Is bleaching your hair peroxide blonde the new middle class boys trend?
‘I was inspired by Pewdiepie’
Scientists around the world are saying humans have stopped evolving. But I've got big news for them, because last time I checked, middle class are still very much evolving and and so is their overall aesthetic.
First came the hipster beard, then the shaved head and now they're all deciding to bleach their hair. It's a tough world out there and it's equally as tough to understand what would compel men to bleach all of their hair.
But everyone is doing it. Celebrities are doing it. Footballers are doing it. Art students are obviously doing it. Even trolls on Twitter are doing it. And now the trend is spreading, the everyman is suddenly turning into a bleachboy and we need to know why.
Maybe they want to re-live the early 90s or pretend they're in a depressing indie band like The Drums. Or maybe it might be a way of standing out from the crowd and looking like the end of a highlighter is a sure way of doing that. Some cynics will say that men are simply choosing to dye their hair to act as a facade that hides their dull personalities. Or you know, it might be a desperate cry for help.
Whatever the reason behind it is, it seems like most people are falling for it:
The type of guy at uni that bleaches his hair definitely sports a Patagonia rain coat, sleeps with the fittest girls you know and hangs out in club smoking areas. He's cool, calm and collected and never gets that pissed. But the minute you mention Berlin, his ears will prickle up and he'll tell you about all the mad times he was "fuuuucked." He exclusively smokes American Spirit and the bone structure of his face will be as sharp as a razor.
But I decided to get to the bottom of this, so I spoke to some ordinary British men and asked them why they decided to bleach their hair.
Jake, 22, said: "It's not the first time I've done it but this time it was more just like a fuck it kind of thing. I haven't been ribbed endlessly about it by friends. They were more upset about the fact I sometimes top-knot as opposed to it being a different colour." His inspiration is "king of daytime TV himself, Phillip Schofield."
Drew, 21, on the other hand was inspired by Frank Ocean. He told me that the first time he bleached his hair was two years ago. "I tried a few semi perm colours and blond dye and it never really went how I wanted, so I thought I’d just strip all the colour out."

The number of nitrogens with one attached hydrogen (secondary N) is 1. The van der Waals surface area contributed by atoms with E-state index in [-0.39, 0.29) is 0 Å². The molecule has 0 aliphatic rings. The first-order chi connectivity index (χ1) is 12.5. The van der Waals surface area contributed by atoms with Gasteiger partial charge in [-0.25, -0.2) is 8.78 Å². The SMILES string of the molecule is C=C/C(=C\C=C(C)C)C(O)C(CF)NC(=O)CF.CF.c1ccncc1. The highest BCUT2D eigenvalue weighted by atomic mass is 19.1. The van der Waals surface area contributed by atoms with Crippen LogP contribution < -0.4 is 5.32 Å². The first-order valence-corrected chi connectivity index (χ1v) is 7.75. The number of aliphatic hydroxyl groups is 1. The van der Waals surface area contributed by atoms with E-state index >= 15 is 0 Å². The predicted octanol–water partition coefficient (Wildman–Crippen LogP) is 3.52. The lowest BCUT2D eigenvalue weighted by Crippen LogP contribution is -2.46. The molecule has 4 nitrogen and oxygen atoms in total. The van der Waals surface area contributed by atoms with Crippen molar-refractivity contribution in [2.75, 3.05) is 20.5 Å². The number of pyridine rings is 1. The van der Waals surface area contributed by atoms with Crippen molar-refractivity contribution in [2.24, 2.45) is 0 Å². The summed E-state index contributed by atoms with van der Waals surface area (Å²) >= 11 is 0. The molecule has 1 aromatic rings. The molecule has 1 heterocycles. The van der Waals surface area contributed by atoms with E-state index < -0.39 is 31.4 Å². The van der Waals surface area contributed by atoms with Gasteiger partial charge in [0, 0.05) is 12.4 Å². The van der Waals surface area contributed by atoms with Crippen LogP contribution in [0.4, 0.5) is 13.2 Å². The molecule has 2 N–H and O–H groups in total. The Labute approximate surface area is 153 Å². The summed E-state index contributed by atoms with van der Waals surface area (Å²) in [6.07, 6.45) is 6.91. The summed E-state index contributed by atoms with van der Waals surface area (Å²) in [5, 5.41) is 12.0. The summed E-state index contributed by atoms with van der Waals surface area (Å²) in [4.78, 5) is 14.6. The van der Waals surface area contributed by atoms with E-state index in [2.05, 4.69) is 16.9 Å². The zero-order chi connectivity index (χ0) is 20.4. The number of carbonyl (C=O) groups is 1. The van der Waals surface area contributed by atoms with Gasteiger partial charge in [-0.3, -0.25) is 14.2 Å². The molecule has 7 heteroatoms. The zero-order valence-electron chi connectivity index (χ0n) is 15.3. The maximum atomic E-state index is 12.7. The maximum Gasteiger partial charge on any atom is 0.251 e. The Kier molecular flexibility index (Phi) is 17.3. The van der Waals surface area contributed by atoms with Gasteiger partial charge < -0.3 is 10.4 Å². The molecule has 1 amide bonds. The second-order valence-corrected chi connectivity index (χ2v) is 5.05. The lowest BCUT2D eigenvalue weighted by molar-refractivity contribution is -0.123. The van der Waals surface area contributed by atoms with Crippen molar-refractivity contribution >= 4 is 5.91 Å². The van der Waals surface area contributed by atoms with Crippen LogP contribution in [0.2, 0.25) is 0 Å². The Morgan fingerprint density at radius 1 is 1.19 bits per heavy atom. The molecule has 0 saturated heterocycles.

He continued: "I wouldn’t say it changed my life, but i think it helps me amplify parts of myself I want to express and move away from things I don’t want to deal with anymore. It’s definitely made me feel a lot better and confident in myself, I think that’s probably translated."
Joe, who is 20, bleached his hair because he "got bored of the same hair colour" and his mate told him he should do it one day.
He told me that his life hasn't really changed "apart from the occasional compliment on the hair." He said: "I suppose I may have felt very slightly happier in general, but nothing major."
"Celebrity inspiration? Pewdiepie."
While Simon who is a dancer based in London was "just bored of brown hair" and his mate was a hairdresser and convinced him to do it. He changed it up so he had "more of a unique look."
It seems that all of the boys I spoke to didn't know why they bleached their hair but the over-arching theme was of happiness and confidence since their makeovers. But it still doesn't solve the mystery of why everyone has decided to look like Slim Shady.
So I contacted Nathan Dell, a hairdresser based in London and he weighed in on the issue:
"Boys bleaching their hair recently has become the latest fashion trend. Salons have become booked up with appointments with men of all shapes and sizes wanting to bleach their hair to the whitest possible shade.
"I believe this is due to celebrities in the media doing this also. I also think the process, risk and spontaneous aspect of making such a drastic decision to such a major part of someone’s appearance makes the client have a new lease of life. Men feel enlightened, daring and carefree. Is this making them more attractive to women or men? I think they feel it does."